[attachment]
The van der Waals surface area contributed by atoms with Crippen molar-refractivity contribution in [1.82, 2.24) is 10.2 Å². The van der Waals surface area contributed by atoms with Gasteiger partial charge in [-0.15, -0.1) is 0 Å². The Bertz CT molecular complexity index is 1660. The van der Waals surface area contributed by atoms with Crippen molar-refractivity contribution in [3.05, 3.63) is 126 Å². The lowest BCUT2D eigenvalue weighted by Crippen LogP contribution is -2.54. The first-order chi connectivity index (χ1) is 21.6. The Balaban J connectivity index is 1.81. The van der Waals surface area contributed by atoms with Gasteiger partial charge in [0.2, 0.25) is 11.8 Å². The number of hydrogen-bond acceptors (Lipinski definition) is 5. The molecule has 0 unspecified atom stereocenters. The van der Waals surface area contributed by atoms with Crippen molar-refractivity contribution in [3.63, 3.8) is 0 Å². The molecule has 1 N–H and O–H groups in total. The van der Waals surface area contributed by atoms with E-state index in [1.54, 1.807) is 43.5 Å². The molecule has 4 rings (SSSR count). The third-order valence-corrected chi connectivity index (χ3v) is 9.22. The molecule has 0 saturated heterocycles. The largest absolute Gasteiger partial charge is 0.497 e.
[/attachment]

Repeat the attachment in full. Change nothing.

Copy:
The van der Waals surface area contributed by atoms with Crippen molar-refractivity contribution in [1.82, 2.24) is 10.2 Å². The van der Waals surface area contributed by atoms with Gasteiger partial charge in [-0.15, -0.1) is 0 Å². The Bertz CT molecular complexity index is 1660. The van der Waals surface area contributed by atoms with Crippen molar-refractivity contribution in [3.05, 3.63) is 126 Å². The lowest BCUT2D eigenvalue weighted by Crippen LogP contribution is -2.54. The first-order chi connectivity index (χ1) is 21.6. The Balaban J connectivity index is 1.81. The van der Waals surface area contributed by atoms with Gasteiger partial charge in [0.2, 0.25) is 11.8 Å². The number of hydrogen-bond acceptors (Lipinski definition) is 5. The molecule has 0 unspecified atom stereocenters. The van der Waals surface area contributed by atoms with Crippen molar-refractivity contribution in [3.63, 3.8) is 0 Å². The molecule has 1 N–H and O–H groups in total. The van der Waals surface area contributed by atoms with E-state index in [1.54, 1.807) is 43.5 Å². The molecule has 4 rings (SSSR count). The third-order valence-corrected chi connectivity index (χ3v) is 9.22. The molecule has 0 saturated heterocycles. The largest absolute Gasteiger partial charge is 0.497 e.